Religion Book Reviews (page 175)

OUT OF EGYPT by Andre Aciman
BIOGRAPHY & MEMOIR
Released: Jan. 1, 1995

"A skillful portrayal of an extraordinary clan."
Aciman (French Literature/Princeton) delivers a clear- eyed eulogy of a lost past and a family in decline. Read full book review >
CURRENT AFFAIRS
Released: Jan. 1, 1995

"A rare work that successfully distills a whole philosophical debate into a few accessible pages."
A crisp and spirited argument for the near-total separation of church and state, by a former New York federal judge (Partisan Justice, 1980). Read full book review >

RELIGION
Released: Jan. 1, 1995

"A fascinating and important social history of religion."
Well-presented and engaging essays, by some of the foremost religious scholars working today, examining the histories of 12 diverse religious institutions. Read full book review >
HISTORY
Released: Jan. 1, 1995

"For its sensitivity to the rights of victims and defendants alike, a remarkable work."
This sharp, sensible, ``angry'' book explores how four classes of disempowered Americans look to the criminal justice system to vindicate past grievances, and how the courts too often betray them. Read full book review >
RELIGION
Released: Jan. 1, 1995

"The legions of scroll aficionados around the world can now read of conflicts both ancient and modern in a lively and informative new book. (Book-of-the-Month/Quality Paperback Book Club alternate selections; author tour)"
The freshest, most elegantly written of the new books about the origins of the Dead Sea Scrolls (see Reclaiming the Dead Sea Scrolls, p. 1107, The Hidden Scrolls, p. 1108). Read full book review >

MEMOIRS OF A WARSAW GHETTO FIGHTER by Simha Rotem
HISTORY
Released: Jan. 1, 1995

"4 pages photos, not seen)."
The candid, fast-moving memoir of a significant member of the Warsaw Ghetto's fighting underground. Read full book review >
RELIGION
Released: Jan. 1, 1995

"A piece of American exotica sadly mishandled."
A meandering journalistic testimony of the author's experience with a strange southern Christian sect. Read full book review >
HEALTH & MEDICINE
Released: Jan. 1, 1995

"Non-devotees of the New Age and nonreaders of Markides's previous efforts are apt to be left out in the cold as the current volume approaches its own hidden wisdom in nearly content-free language."
Further ruminations concerning the mysticism, knowledge, and nature of ultimate reality add little to previous volumes by the same author. Read full book review >
RELIGION
Released: Dec. 9, 1994

"30 b&w photos, not seen)."
A scholarly survey of how the figure of the Antichrist has been understood through the centuries, from Second Temple Judaism to present-day America. Read full book review >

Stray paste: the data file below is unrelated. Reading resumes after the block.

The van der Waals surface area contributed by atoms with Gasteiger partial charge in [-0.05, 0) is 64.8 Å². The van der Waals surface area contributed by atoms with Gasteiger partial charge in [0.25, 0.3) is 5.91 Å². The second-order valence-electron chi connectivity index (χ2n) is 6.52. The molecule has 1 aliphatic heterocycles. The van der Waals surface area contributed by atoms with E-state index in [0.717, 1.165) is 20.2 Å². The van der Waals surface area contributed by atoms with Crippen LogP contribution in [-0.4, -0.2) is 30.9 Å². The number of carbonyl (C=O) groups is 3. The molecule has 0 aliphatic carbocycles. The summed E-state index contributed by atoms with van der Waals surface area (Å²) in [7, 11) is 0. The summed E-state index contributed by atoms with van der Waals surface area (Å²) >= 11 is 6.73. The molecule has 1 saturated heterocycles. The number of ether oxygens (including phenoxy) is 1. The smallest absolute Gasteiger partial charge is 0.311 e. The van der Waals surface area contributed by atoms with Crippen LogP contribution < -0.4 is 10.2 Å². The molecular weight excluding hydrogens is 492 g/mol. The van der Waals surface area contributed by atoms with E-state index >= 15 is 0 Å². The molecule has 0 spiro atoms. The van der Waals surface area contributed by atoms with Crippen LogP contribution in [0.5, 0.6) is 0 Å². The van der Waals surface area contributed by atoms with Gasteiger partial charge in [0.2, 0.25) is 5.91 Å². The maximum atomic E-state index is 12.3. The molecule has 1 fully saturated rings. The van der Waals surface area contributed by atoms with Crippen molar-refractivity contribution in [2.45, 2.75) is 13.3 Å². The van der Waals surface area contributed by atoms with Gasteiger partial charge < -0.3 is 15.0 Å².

BIOGRAPHY & MEMOIR
Released: Dec. 1, 1994

"With a more lucid tone, this account of a medicine man's unusual life might have attracted a readership beyond fans of Boyd's previous works."
Boyd (Mystics, Magicians, and Medicine People, 1989) serves as traveling secretary and appreciative witness to the actions of Mad Bear, a Tuscarora medicine man, in this pedantic account of their travels in the late 1970s. Read full book review >
RASTAFARI by Barry Chevannes
RELIGION
Released: Dec. 1, 1994

"Scholarly and cautious about making factual claims without sufficient data, Chevannes is also unabashedly sympathetic to the Rastafari."
Chevannes (Sociology/Univ. of the West Indies, Jamaica) uses oral history, interviews, and a good deal of historical interpretation and synthesis to present a history of Rastafarianism, the Jamaican-based pan-African movement. Read full book review >
BIOGRAPHY & MEMOIR
Released: Dec. 1, 1994

"A significant, lucid presentation of a little-known slice of Jewish history, the history of science, and the history of racism. (11 illustrations, not seen)"
A thorough and fascinating study of how 19th-century gentile and Jewish scientists worked to find a scientific understanding of race and of how that labor affected their views of Jews. Read full book review >
Kirkus Interview
Fernanda Santos
author of THE FIRE LINE
May 17, 2016

When a bolt of lightning ignited a hilltop in the sleepy town of Yarnell, Arizona, in June 2013, setting off a blaze that would grow into one of the deadliest fires in American history, the 20 men who made up the Granite Mountain Hotshots sprang into action. New York Times writer Fernanda Santos’ debut book The Fire Line is the story of the fire and the Hotshots’ attempts to extinguish it. An elite crew trained to combat the most challenging wildfires, the Hotshots were a ragtag family, crisscrossing the American West and wherever else the fires took them. There's Eric Marsh, their devoted and demanding superintendent who turned his own personal demons into lessons he used to mold, train and guide his crew; Jesse Steed, their captain, a former Marine, a beast on the fire line and a family man who wasn’t afraid to say “I love you” to the firemen he led; Andrew Ashcraft, a team leader still in his 20s who struggled to balance his love for his beautiful wife and four children and his passion for fighting wildfires. We see this band of brothers at work, at play and at home, until a fire that burned in their own backyards leads to a national tragedy. View video >